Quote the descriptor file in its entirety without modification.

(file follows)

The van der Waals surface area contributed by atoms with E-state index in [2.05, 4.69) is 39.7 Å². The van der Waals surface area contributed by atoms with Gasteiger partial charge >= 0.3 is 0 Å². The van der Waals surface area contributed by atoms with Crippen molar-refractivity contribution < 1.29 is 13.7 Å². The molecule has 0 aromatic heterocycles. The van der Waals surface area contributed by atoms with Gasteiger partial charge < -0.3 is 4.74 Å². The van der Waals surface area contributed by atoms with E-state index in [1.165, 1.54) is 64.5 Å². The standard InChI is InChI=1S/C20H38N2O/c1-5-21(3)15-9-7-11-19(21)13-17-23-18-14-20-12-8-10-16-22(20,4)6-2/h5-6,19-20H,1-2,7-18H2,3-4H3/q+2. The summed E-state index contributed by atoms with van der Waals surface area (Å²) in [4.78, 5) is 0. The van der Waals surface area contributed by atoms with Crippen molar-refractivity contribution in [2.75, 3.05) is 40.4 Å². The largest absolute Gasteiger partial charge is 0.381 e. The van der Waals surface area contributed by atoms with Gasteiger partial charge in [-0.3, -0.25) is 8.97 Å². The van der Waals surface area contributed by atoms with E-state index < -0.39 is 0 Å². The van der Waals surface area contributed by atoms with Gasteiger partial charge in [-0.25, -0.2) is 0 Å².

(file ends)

The van der Waals surface area contributed by atoms with E-state index in [2.05, 4.69) is 39.7 Å². The van der Waals surface area contributed by atoms with Gasteiger partial charge >= 0.3 is 0 Å². The van der Waals surface area contributed by atoms with Crippen molar-refractivity contribution < 1.29 is 13.7 Å². The molecule has 0 aromatic heterocycles. The van der Waals surface area contributed by atoms with Gasteiger partial charge < -0.3 is 4.74 Å². The van der Waals surface area contributed by atoms with E-state index in [1.165, 1.54) is 64.5 Å². The standard InChI is InChI=1S/C20H38N2O/c1-5-21(3)15-9-7-11-19(21)13-17-23-18-14-20-12-8-10-16-22(20,4)6-2/h5-6,19-20H,1-2,7-18H2,3-4H3/q+2. The summed E-state index contributed by atoms with van der Waals surface area (Å²) in [4.78, 5) is 0. The van der Waals surface area contributed by atoms with Crippen molar-refractivity contribution in [2.75, 3.05) is 40.4 Å². The largest absolute Gasteiger partial charge is 0.381 e. The van der Waals surface area contributed by atoms with Gasteiger partial charge in [-0.3, -0.25) is 8.97 Å². The van der Waals surface area contributed by atoms with E-state index < -0.39 is 0 Å². The van der Waals surface area contributed by atoms with Gasteiger partial charge in [-0.25, -0.2) is 0 Å².